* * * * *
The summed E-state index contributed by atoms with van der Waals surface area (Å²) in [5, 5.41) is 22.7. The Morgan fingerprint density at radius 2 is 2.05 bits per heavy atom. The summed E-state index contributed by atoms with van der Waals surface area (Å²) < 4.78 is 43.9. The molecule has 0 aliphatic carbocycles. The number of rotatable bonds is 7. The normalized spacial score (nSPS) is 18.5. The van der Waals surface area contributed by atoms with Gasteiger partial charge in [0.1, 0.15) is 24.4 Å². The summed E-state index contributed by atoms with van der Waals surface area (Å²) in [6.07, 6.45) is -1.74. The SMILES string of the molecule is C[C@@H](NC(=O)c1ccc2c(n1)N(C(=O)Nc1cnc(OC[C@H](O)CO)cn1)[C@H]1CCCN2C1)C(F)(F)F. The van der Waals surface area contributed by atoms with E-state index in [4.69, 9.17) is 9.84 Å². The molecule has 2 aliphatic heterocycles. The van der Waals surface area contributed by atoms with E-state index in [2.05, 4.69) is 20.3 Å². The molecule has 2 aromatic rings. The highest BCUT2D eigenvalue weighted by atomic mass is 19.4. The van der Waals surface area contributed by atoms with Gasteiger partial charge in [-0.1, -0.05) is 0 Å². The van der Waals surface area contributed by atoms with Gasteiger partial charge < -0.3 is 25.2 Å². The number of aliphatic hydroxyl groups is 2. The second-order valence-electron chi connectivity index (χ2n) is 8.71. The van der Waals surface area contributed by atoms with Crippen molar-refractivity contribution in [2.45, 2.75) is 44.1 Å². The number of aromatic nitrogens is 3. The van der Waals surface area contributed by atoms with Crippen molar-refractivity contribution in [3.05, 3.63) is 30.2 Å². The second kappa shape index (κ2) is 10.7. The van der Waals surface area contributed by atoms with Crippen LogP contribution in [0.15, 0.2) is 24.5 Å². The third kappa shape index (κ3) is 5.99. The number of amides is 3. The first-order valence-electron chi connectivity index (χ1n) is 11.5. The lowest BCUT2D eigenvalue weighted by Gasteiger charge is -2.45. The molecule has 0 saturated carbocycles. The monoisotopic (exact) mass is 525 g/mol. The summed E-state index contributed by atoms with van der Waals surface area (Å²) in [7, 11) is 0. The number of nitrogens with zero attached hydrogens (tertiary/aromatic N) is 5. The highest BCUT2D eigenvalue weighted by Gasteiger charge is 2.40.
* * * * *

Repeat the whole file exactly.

The summed E-state index contributed by atoms with van der Waals surface area (Å²) in [5, 5.41) is 22.7. The Morgan fingerprint density at radius 2 is 2.05 bits per heavy atom. The summed E-state index contributed by atoms with van der Waals surface area (Å²) < 4.78 is 43.9. The molecule has 0 aliphatic carbocycles. The number of rotatable bonds is 7. The normalized spacial score (nSPS) is 18.5. The van der Waals surface area contributed by atoms with Gasteiger partial charge in [0.1, 0.15) is 24.4 Å². The summed E-state index contributed by atoms with van der Waals surface area (Å²) in [6.07, 6.45) is -1.74. The SMILES string of the molecule is C[C@@H](NC(=O)c1ccc2c(n1)N(C(=O)Nc1cnc(OC[C@H](O)CO)cn1)[C@H]1CCCN2C1)C(F)(F)F. The van der Waals surface area contributed by atoms with E-state index in [4.69, 9.17) is 9.84 Å². The molecule has 2 aliphatic heterocycles. The van der Waals surface area contributed by atoms with E-state index in [2.05, 4.69) is 20.3 Å². The molecule has 2 aromatic rings. The highest BCUT2D eigenvalue weighted by atomic mass is 19.4. The van der Waals surface area contributed by atoms with Gasteiger partial charge in [-0.1, -0.05) is 0 Å². The van der Waals surface area contributed by atoms with Gasteiger partial charge < -0.3 is 25.2 Å². The number of aliphatic hydroxyl groups is 2. The second-order valence-electron chi connectivity index (χ2n) is 8.71. The van der Waals surface area contributed by atoms with Crippen molar-refractivity contribution in [2.45, 2.75) is 44.1 Å². The number of aromatic nitrogens is 3. The van der Waals surface area contributed by atoms with Crippen molar-refractivity contribution in [3.05, 3.63) is 30.2 Å². The second kappa shape index (κ2) is 10.7. The van der Waals surface area contributed by atoms with Crippen LogP contribution in [0.15, 0.2) is 24.5 Å². The third kappa shape index (κ3) is 5.99. The number of amides is 3. The first-order valence-electron chi connectivity index (χ1n) is 11.5. The lowest BCUT2D eigenvalue weighted by Gasteiger charge is -2.45. The molecule has 0 saturated carbocycles. The monoisotopic (exact) mass is 525 g/mol. The summed E-state index contributed by atoms with van der Waals surface area (Å²) in [7, 11) is 0. The number of nitrogens with zero attached hydrogens (tertiary/aromatic N) is 5. The highest BCUT2D eigenvalue weighted by Gasteiger charge is 2.40.